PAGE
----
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With its diverse collection of vineyards, California’s Central Coast is quickly becoming a world-renowned wine growing region.
The Central Coast American Viticulture Area (AVA) stretches 250 miles along California's coast from San Francisco to Santa Barbara. Hundreds of vineyards dot the coastline, each with its own climate, soil and history. Bound together by a single defining characteristic - proximity to the Pacific Ocean - the vineyards of the Central Coast are turning out unforgettable wines.
Today, the Central Coast encompasses four-million acres, with about 100,000 acres planted to vineyard. The vast region, which was officially recognized as an American Viticulture Area (AVA) in 1985, produces 15% of California's winegrapes and boasts more than 350 wineries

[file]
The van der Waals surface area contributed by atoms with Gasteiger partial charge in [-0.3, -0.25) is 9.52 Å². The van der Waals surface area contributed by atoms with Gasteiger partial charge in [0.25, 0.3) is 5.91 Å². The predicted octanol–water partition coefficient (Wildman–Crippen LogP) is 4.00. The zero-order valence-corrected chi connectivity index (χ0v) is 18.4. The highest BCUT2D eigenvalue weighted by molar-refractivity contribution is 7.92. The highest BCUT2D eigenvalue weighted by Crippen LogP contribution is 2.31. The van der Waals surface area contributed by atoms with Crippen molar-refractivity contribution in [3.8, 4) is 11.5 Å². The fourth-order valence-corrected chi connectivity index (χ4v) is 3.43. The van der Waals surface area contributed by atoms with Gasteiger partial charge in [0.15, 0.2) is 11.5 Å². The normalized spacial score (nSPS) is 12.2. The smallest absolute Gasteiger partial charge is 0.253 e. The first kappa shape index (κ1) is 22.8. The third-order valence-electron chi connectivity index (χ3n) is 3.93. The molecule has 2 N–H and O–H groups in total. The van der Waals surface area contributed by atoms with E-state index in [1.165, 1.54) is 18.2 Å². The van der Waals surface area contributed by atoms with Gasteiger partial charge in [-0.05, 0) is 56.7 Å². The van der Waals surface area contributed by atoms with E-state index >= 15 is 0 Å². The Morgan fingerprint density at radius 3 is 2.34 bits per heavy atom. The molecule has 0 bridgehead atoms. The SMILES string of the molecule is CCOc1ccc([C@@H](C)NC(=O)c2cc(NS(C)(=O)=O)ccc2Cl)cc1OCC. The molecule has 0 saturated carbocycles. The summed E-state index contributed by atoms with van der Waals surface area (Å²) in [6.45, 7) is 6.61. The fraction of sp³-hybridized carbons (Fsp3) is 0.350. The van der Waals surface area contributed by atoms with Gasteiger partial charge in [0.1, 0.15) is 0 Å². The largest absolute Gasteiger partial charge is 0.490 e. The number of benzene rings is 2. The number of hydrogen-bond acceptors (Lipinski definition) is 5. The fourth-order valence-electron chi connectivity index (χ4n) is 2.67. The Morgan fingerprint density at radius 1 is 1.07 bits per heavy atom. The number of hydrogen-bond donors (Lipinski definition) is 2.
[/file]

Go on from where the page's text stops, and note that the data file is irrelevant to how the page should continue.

Grape varieties from Albariño to Zinfandel - and nearly everything in between - thrive under the region's warm days and cool nights. The film Sideways brought national attention to the appellation's Pinot Noir, but Chardonnay claims the most Central Coast acreage. At the southern end of the AVA, Bordeaux and Rhône varietals reign on south-facing hillsides and high benchlands.